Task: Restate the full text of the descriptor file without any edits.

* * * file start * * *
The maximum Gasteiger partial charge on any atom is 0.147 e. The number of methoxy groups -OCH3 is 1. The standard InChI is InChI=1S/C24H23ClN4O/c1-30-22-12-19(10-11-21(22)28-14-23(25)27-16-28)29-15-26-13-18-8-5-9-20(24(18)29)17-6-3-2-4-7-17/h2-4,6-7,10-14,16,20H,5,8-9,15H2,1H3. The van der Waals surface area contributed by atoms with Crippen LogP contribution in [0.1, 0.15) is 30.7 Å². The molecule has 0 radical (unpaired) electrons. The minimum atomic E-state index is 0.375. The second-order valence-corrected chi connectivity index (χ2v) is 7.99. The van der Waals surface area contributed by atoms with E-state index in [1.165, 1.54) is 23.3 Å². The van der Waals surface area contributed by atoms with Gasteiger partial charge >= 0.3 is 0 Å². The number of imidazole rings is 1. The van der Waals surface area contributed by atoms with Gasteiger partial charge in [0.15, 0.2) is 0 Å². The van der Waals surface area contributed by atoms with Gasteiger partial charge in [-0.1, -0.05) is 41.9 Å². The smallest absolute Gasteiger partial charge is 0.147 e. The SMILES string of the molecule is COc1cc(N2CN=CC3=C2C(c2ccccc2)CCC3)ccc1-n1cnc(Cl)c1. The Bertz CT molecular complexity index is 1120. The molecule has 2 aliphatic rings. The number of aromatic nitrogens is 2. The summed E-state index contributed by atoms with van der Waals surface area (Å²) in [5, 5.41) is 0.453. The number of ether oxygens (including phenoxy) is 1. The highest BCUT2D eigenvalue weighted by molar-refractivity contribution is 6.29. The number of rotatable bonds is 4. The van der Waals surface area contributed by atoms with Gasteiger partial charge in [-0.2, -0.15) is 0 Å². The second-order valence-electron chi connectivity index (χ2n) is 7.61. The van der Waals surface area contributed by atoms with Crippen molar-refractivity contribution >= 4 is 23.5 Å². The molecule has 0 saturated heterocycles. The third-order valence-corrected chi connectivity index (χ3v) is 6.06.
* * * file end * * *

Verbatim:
The maximum Gasteiger partial charge on any atom is 0.147 e. The number of methoxy groups -OCH3 is 1. The standard InChI is InChI=1S/C24H23ClN4O/c1-30-22-12-19(10-11-21(22)28-14-23(25)27-16-28)29-15-26-13-18-8-5-9-20(24(18)29)17-6-3-2-4-7-17/h2-4,6-7,10-14,16,20H,5,8-9,15H2,1H3. The van der Waals surface area contributed by atoms with Crippen LogP contribution in [0.1, 0.15) is 30.7 Å². The molecule has 0 radical (unpaired) electrons. The minimum atomic E-state index is 0.375. The second-order valence-corrected chi connectivity index (χ2v) is 7.99. The van der Waals surface area contributed by atoms with E-state index in [1.165, 1.54) is 23.3 Å². The van der Waals surface area contributed by atoms with Gasteiger partial charge >= 0.3 is 0 Å². The number of imidazole rings is 1. The van der Waals surface area contributed by atoms with Gasteiger partial charge in [0.15, 0.2) is 0 Å². The van der Waals surface area contributed by atoms with Gasteiger partial charge in [-0.1, -0.05) is 41.9 Å². The smallest absolute Gasteiger partial charge is 0.147 e. The SMILES string of the molecule is COc1cc(N2CN=CC3=C2C(c2ccccc2)CCC3)ccc1-n1cnc(Cl)c1. The Bertz CT molecular complexity index is 1120. The molecule has 2 aliphatic rings. The number of aromatic nitrogens is 2. The summed E-state index contributed by atoms with van der Waals surface area (Å²) in [5, 5.41) is 0.453. The number of ether oxygens (including phenoxy) is 1. The highest BCUT2D eigenvalue weighted by molar-refractivity contribution is 6.29. The number of rotatable bonds is 4. The van der Waals surface area contributed by atoms with Gasteiger partial charge in [-0.2, -0.15) is 0 Å². The second-order valence-electron chi connectivity index (χ2n) is 7.61. The van der Waals surface area contributed by atoms with Crippen molar-refractivity contribution >= 4 is 23.5 Å². The molecule has 0 saturated heterocycles. The third-order valence-corrected chi connectivity index (χ3v) is 6.06.